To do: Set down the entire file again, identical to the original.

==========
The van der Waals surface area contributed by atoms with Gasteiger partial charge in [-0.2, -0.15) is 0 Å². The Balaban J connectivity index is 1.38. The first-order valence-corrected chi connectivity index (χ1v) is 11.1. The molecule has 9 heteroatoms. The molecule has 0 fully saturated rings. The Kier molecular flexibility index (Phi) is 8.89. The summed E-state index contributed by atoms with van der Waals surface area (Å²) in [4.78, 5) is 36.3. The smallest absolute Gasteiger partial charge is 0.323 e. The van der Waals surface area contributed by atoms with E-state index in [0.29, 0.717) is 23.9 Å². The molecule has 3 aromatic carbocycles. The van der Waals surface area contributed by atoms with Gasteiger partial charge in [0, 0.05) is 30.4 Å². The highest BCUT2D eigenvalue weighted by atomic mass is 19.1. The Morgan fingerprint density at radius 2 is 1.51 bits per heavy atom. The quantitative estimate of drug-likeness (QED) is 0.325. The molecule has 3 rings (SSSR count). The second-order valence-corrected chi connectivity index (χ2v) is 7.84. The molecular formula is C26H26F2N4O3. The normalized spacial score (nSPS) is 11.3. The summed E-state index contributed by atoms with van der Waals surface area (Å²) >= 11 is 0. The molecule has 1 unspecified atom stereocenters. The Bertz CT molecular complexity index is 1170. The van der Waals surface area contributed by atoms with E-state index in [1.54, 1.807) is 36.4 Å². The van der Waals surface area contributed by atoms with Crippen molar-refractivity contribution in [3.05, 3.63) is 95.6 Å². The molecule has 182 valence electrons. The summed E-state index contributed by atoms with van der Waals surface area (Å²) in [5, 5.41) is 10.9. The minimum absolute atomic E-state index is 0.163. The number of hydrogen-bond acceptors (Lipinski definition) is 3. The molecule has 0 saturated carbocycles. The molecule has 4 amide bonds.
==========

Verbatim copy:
The van der Waals surface area contributed by atoms with Gasteiger partial charge in [-0.2, -0.15) is 0 Å². The Balaban J connectivity index is 1.38. The first-order valence-corrected chi connectivity index (χ1v) is 11.1. The molecule has 9 heteroatoms. The molecule has 0 fully saturated rings. The Kier molecular flexibility index (Phi) is 8.89. The summed E-state index contributed by atoms with van der Waals surface area (Å²) in [4.78, 5) is 36.3. The smallest absolute Gasteiger partial charge is 0.323 e. The van der Waals surface area contributed by atoms with E-state index in [0.29, 0.717) is 23.9 Å². The molecule has 3 aromatic carbocycles. The van der Waals surface area contributed by atoms with Gasteiger partial charge in [0, 0.05) is 30.4 Å². The highest BCUT2D eigenvalue weighted by atomic mass is 19.1. The Morgan fingerprint density at radius 2 is 1.51 bits per heavy atom. The quantitative estimate of drug-likeness (QED) is 0.325. The molecule has 3 rings (SSSR count). The second-order valence-corrected chi connectivity index (χ2v) is 7.84. The molecular formula is C26H26F2N4O3. The normalized spacial score (nSPS) is 11.3. The summed E-state index contributed by atoms with van der Waals surface area (Å²) >= 11 is 0. The molecule has 1 unspecified atom stereocenters. The Bertz CT molecular complexity index is 1170. The van der Waals surface area contributed by atoms with E-state index in [1.54, 1.807) is 36.4 Å². The van der Waals surface area contributed by atoms with Crippen molar-refractivity contribution in [3.05, 3.63) is 95.6 Å². The molecule has 182 valence electrons. The summed E-state index contributed by atoms with van der Waals surface area (Å²) in [5, 5.41) is 10.9. The minimum absolute atomic E-state index is 0.163. The number of hydrogen-bond acceptors (Lipinski definition) is 3. The molecule has 0 saturated carbocycles. The molecule has 4 amide bonds.